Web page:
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(Photo credit: Brian Bailey)

Long admired by architecture enthusiasts, modernists and industrialists, and long watched on the local real estate market, the midcentury Snyder House has sold for $12.95 million, setting a record for a single-family sale on Shelter Island.

In addition to securing the record price, Nick Brown, the listing agent who represented the property for Sotheby’s International Realty, said, “We were able find a buyer who feels strongly about preserving the home and property in much the same way as the sellers have for the last 20-plus years.”

Built in 1952 by Bauhaus-trained architect Bertrand Goldberg for John Synder, a railway executive, the house combines mid-century industrialism, Bauhaus design and contemporary updates. Now known as “Swept Away,” the house was completely renovated by the sellers/owners in 2002. They kept the original footprint, flagstone floors and the massive eight-flue stone fireplace that anchors the main floor, but updated infrastructure systems, bathrooms, the primary suite, and added amenities such as walk-in closets, radiant floor heating and media and yoga rooms. The 6,006-square foot house has six bedrooms and four bathrooms. 

“I felt lucky to be tasked with finding the home’s next steward.” 

Nick Brown, Sotheby’s International Realty

Brown did extensive research into the home’s history, building an irresistible back story. “This home, originally built as a modular home and delivered via a barge, is testament to a truly innovative mind. The partnership between the original owner and architect clearly was forward thinking and unique, and together they created a property for the ages,” he says.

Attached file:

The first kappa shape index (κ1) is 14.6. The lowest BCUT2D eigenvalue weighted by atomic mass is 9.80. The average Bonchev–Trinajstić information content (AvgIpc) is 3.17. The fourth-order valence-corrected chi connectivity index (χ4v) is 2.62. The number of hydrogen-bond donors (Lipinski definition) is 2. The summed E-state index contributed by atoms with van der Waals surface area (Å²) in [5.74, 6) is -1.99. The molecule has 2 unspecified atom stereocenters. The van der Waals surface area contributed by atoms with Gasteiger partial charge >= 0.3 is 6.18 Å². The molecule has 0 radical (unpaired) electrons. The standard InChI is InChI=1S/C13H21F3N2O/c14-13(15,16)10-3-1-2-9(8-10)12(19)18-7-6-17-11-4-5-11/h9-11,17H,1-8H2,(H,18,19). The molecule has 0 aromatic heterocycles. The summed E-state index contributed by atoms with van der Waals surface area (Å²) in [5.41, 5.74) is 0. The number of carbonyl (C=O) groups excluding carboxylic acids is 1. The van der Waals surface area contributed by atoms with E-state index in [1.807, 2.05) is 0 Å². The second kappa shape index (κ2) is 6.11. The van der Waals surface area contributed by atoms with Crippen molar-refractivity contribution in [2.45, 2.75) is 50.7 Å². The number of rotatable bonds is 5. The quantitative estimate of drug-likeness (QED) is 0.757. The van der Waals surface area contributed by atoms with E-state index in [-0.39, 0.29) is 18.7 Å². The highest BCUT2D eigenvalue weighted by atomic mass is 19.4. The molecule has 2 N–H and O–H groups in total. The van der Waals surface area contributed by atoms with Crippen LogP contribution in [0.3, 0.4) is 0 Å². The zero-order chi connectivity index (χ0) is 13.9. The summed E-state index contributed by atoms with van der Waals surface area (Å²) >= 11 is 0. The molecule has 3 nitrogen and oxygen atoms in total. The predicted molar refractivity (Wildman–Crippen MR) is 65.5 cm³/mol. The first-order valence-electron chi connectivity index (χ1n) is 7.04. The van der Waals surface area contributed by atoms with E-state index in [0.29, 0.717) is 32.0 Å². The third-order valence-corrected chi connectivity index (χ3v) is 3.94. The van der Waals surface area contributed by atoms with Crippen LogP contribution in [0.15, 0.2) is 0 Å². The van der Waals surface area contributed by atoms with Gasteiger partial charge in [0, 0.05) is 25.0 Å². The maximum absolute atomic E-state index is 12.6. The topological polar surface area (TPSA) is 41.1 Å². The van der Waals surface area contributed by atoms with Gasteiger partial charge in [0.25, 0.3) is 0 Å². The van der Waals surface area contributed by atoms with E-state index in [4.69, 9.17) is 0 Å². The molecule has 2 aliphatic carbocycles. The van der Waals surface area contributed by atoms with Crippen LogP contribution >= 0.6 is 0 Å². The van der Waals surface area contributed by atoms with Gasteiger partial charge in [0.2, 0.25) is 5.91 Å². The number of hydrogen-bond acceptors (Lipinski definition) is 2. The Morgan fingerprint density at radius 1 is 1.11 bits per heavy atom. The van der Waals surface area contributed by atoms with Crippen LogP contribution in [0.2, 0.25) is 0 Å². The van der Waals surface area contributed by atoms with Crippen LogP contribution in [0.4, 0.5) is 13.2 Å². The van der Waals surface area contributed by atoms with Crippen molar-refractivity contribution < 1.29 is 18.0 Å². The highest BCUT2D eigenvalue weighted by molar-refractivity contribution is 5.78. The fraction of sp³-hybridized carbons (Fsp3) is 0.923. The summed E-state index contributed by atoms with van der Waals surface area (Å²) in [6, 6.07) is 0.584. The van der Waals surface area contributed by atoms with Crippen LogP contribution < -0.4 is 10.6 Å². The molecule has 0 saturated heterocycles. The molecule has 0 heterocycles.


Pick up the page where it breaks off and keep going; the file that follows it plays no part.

Though the listing enjoyed a steady stream of press and Brown was able to leverage the marketing power of Sotheby’s, it took a while to find the right buyer. The house was listed privately for two months before being on the public market for a year.

“It required a lot of work but I would not say that it felt like a challenge. Every time I went to a showing I was captivated by the incredible beauty and tranquility,” he says, adding every visitor was equally “awe struck” by the views of West Neck Harbor and the home naturally anchored in the landscape. “I felt lucky to be tasked with finding the home’s next steward.” 

(Photo credit: Chris Foster)

“People who identified as appreciators of modernist homes as well as those who never saw themselves living in a modern home always fell in love with the property,” he says. “I would say a common thread among those that expressed interest was a desire for privacy and direct water access.” The property includes an unusually long dock of 250 feet that cuts through the 410 feet of private waterfront. The house is sited on 3.4 acres. 

Brown said the new owner intends to use the home as a family retreat, adding, “the ultimate buyer was astute enough to know that this listing represented an opportunity of a lifetime.”